“Sign, Sign, Everywhere A Sign” & A Song

Hello, friends!!!

How was your weekend?  Did you catch the 60th Grammy Awards last night???  Huge night for Bruno Mars.  Emmylou Harris & Chris Stapleton sang a beautiful version of “Wildflowers” together as a tribute to Tom Petty.  I loved Donald Glover a/k/a Childish Gambino’s performance.  I adored him on “Community” and since then his career in both acting and music has exploded.  He won the Grammy for Best Traditional R&B Performance for his song “Redbone”.  It was well deserved, as that song has all kinds of old school 1970’s soul feels to it.  Swoon.

If you have loved antiques & flea markets as long as I have, you know that signs are a huge collectible.  Store signs, street signs, building signs, etc., are in huge demand.  While I do not own any myself (still on the hunt for the right one for me), I do love admiring them whenever I come across ones I find really interesting.  Most of the ones I like are too big to hang in a normal size house, so by taking pictures of them I can bring a piece of their beauty home with me.

The first time I saw this one with its individual letters, I spent over 30 minutes shooting it from different heights and angles for the right effect.  This was just outside the Delaware Water Gap.  Unfortunately, I have never been around at night to photograph it all lit up.

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Vintage soda signs are some of my favorites.  I spotted the two below in Pennsylvania.

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Old store signs have so much character.  I spotted this beauty in Kentucky.

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The signs on sides of buildings which are made part of the structure itself are like early graffiti experiments, except they were not free hand.  I really love this type of graphic.  I saw this in North Carolina.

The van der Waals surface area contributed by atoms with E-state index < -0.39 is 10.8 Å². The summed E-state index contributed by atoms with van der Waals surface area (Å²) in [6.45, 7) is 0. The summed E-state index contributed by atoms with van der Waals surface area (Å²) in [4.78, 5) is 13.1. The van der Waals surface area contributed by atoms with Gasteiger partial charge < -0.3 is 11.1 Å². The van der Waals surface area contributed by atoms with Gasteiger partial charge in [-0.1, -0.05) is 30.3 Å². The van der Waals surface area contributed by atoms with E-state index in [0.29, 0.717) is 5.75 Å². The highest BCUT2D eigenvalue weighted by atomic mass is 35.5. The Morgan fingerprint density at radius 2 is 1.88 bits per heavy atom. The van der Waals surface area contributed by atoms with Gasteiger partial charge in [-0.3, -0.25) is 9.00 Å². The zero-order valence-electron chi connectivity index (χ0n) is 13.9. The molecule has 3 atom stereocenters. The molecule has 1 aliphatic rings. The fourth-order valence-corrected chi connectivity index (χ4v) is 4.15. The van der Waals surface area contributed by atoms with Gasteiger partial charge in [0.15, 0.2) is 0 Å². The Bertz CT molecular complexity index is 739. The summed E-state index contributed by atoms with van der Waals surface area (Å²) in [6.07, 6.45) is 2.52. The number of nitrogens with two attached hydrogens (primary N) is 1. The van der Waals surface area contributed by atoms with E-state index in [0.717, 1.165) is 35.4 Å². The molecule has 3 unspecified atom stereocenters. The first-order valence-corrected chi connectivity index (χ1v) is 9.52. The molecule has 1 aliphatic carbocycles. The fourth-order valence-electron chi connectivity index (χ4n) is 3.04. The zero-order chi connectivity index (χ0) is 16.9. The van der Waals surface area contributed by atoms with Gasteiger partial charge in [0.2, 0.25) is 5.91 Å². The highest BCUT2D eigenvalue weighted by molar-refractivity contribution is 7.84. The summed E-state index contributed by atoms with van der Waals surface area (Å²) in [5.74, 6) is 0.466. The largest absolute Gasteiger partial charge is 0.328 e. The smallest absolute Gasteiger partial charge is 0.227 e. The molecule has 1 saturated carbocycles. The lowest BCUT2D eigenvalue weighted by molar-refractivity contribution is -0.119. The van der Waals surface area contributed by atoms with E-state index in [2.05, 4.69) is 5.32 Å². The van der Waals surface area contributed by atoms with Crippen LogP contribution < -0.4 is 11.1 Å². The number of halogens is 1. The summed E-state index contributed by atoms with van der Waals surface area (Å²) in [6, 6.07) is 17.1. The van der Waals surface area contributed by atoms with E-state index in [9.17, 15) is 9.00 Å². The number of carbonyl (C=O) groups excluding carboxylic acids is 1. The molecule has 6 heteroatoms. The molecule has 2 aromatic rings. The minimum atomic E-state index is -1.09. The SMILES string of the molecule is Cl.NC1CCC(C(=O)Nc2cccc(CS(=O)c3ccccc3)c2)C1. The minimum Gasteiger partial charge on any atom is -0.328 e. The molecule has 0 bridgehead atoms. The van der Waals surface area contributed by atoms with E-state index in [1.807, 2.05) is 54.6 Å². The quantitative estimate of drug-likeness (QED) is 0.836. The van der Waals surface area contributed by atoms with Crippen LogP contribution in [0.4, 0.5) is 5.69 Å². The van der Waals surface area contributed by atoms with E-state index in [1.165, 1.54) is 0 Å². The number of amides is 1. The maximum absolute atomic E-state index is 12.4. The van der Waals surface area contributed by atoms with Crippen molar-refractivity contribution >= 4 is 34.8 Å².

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Now for our song of the week.  I loved seeing U2 last night  and it had me thinking about the great messages in so many of their songs.  One that has resonated a lot for me over the years is 2000’s “Walk On“.

It is a great reminder that who we are is unique, and the moments we have in life are ours, no matter how much others try to take them away from us or rewrite history about them.  I love these words:

“Walk on, walk on
What you got they can’t steal it
No they can’t even feel it
Walk on, walk on…

Walk on, walk on
What you’ve got they can’t deny it
Can’t sell it, or buy it
Walk on, walk on”

I do not own the rights to anything.  I am just sharing some things that I love with you   🙂

Until next time, happy digging!!!

 

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Valentine’s Day Music Countdown: Song #10

The next song on my list is dedicated to my mother who was a big fan of the singer in the #10 spot on my countdown.  His dance moves on stage earned him the nickname “Mr. Excitement” by some and “the black Elvis” by others. But make no mistake:  This man had a voice like no one else before or after him.  The singer?  Jackie Wilson.  The song?  “(Your Love Keeps Lifting Me) Higher & Higher”.

Reaching #6 on the charts in 1967 & written by Gary Jackson and Carl Smith, rumor has it that Wilson recorded the vocal track for this song in one take.  If that is true, it is an incredible testament to his magnificent voice and talent.  He had an astonishing 47 R&B hit songs from 1958 to 1973.  They ran the gamut from ballads to dance tunes to true soul numbers. He was so popular overseas in 1963 that the Beatles opened for one of Wilson’s shows.

“Higher & Higher” is as close to perfect as a song gets, from its perfectly delivered lyrics, to its great impossible-to-sit-still-to-so-get-up-and-move beat, to the incredibly pristine horn arrangements, to the fantastic bass line, to the polish of the entire production. There are not too many love songs like this one, probably because there are not too many performers like Wilson.

His exuberant stage performances were copied by the likes of James Brown, Michael Jackson and Bruno Mars, to name a few.  But no matter how great his dance moves were, nothing compared with the range, power, intensity and considerable passion of Wilson’s voice.

Sadly, that voice was silenced in 1984 when Wilson was just 49 years old.  He became incapacitated after suffering a heart attack on stage in 1975 and spent his remaining years in a nursing home.  As was unfortunately common practice in the early days of Rock & Roll, Wilson died virtually penniless due to the machinations of his record company and manager.  The end of Wilson’s story is one of the saddest in music history.

He was inducted into the Rock & Roll Hall of Fame in 1987 by Peter Wolf of the J. Geils Band.

Notable covers of “Higher & Higher” have been done by Dolly Parton, Rita Coolidge, and Rod Stewart.  But my favorite cover is by one of my heroes (and future husband, if God is listening), Bruce Springsteen.  He started playing this song live with more and more frequency in the last decade, usually as one of his encores.  He and the E Street Band gave it everything they had in this clip from one of their shows in 2009.

Enjoy!!!